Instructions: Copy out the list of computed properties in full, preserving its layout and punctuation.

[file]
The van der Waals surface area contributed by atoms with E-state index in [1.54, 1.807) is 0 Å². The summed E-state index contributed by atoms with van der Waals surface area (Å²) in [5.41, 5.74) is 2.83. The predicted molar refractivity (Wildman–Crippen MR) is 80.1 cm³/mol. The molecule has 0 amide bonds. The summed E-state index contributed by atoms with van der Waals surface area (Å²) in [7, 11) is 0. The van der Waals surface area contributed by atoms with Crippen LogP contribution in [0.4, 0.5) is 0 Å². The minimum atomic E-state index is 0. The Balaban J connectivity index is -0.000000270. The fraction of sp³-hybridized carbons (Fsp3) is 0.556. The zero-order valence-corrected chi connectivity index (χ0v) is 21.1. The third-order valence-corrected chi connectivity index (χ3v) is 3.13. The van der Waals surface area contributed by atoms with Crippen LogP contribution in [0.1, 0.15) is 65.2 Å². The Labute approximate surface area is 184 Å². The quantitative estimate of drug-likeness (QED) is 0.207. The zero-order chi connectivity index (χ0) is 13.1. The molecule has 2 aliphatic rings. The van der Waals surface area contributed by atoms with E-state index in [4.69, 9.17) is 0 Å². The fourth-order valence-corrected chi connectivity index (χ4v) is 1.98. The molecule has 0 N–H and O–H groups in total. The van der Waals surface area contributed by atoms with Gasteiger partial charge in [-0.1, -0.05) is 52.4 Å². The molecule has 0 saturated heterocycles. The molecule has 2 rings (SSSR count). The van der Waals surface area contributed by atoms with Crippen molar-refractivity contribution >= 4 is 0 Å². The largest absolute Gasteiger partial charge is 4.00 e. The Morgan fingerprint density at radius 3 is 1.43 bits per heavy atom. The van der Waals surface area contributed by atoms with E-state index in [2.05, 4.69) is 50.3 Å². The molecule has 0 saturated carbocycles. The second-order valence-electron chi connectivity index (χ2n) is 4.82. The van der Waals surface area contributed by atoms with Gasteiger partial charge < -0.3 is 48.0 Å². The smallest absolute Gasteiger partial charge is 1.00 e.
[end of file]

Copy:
The van der Waals surface area contributed by atoms with E-state index in [1.54, 1.807) is 0 Å². The summed E-state index contributed by atoms with van der Waals surface area (Å²) in [5.41, 5.74) is 2.83. The predicted molar refractivity (Wildman–Crippen MR) is 80.1 cm³/mol. The molecule has 0 amide bonds. The summed E-state index contributed by atoms with van der Waals surface area (Å²) in [7, 11) is 0. The van der Waals surface area contributed by atoms with Crippen LogP contribution in [0.4, 0.5) is 0 Å². The minimum atomic E-state index is 0. The Balaban J connectivity index is -0.000000270. The fraction of sp³-hybridized carbons (Fsp3) is 0.556. The zero-order valence-corrected chi connectivity index (χ0v) is 21.1. The third-order valence-corrected chi connectivity index (χ3v) is 3.13. The van der Waals surface area contributed by atoms with Crippen LogP contribution in [0.1, 0.15) is 65.2 Å². The Labute approximate surface area is 184 Å². The quantitative estimate of drug-likeness (QED) is 0.207. The zero-order chi connectivity index (χ0) is 13.1. The molecule has 2 aliphatic rings. The van der Waals surface area contributed by atoms with E-state index in [4.69, 9.17) is 0 Å². The fourth-order valence-corrected chi connectivity index (χ4v) is 1.98. The molecule has 0 N–H and O–H groups in total. The van der Waals surface area contributed by atoms with Gasteiger partial charge in [-0.1, -0.05) is 52.4 Å². The molecule has 0 saturated heterocycles. The molecule has 2 rings (SSSR count). The van der Waals surface area contributed by atoms with Crippen molar-refractivity contribution >= 4 is 0 Å². The largest absolute Gasteiger partial charge is 4.00 e. The Morgan fingerprint density at radius 3 is 1.43 bits per heavy atom. The van der Waals surface area contributed by atoms with E-state index in [2.05, 4.69) is 50.3 Å². The molecule has 0 saturated carbocycles. The second-order valence-electron chi connectivity index (χ2n) is 4.82. The van der Waals surface area contributed by atoms with Gasteiger partial charge < -0.3 is 48.0 Å². The smallest absolute Gasteiger partial charge is 1.00 e.